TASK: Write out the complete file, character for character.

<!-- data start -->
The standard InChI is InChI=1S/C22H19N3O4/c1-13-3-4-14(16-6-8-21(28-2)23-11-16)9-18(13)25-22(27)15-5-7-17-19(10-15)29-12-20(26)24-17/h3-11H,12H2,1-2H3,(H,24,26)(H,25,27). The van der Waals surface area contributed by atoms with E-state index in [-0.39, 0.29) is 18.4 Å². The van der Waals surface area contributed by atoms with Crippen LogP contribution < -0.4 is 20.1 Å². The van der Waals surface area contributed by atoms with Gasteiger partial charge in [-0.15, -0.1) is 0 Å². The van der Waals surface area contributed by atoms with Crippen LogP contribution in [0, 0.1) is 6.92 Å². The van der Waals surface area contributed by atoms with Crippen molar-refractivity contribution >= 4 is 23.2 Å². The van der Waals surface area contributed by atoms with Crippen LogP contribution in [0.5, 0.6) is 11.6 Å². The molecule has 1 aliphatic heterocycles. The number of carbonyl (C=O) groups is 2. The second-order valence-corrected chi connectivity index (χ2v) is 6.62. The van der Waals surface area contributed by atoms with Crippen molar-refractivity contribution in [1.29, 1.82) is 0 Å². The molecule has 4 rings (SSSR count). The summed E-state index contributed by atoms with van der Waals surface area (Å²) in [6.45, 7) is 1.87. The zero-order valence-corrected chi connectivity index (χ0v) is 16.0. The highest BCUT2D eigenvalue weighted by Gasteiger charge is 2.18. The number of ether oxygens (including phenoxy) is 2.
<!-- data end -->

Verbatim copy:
The standard InChI is InChI=1S/C22H19N3O4/c1-13-3-4-14(16-6-8-21(28-2)23-11-16)9-18(13)25-22(27)15-5-7-17-19(10-15)29-12-20(26)24-17/h3-11H,12H2,1-2H3,(H,24,26)(H,25,27). The van der Waals surface area contributed by atoms with E-state index in [-0.39, 0.29) is 18.4 Å². The van der Waals surface area contributed by atoms with Crippen LogP contribution < -0.4 is 20.1 Å². The van der Waals surface area contributed by atoms with Gasteiger partial charge in [-0.15, -0.1) is 0 Å². The van der Waals surface area contributed by atoms with Crippen LogP contribution in [0, 0.1) is 6.92 Å². The van der Waals surface area contributed by atoms with Crippen molar-refractivity contribution >= 4 is 23.2 Å². The van der Waals surface area contributed by atoms with Crippen LogP contribution in [0.5, 0.6) is 11.6 Å². The molecule has 1 aliphatic heterocycles. The number of carbonyl (C=O) groups is 2. The second-order valence-corrected chi connectivity index (χ2v) is 6.62. The van der Waals surface area contributed by atoms with Crippen molar-refractivity contribution in [1.29, 1.82) is 0 Å². The molecule has 4 rings (SSSR count). The summed E-state index contributed by atoms with van der Waals surface area (Å²) in [6.45, 7) is 1.87. The zero-order valence-corrected chi connectivity index (χ0v) is 16.0. The highest BCUT2D eigenvalue weighted by Gasteiger charge is 2.18. The number of ether oxygens (including phenoxy) is 2.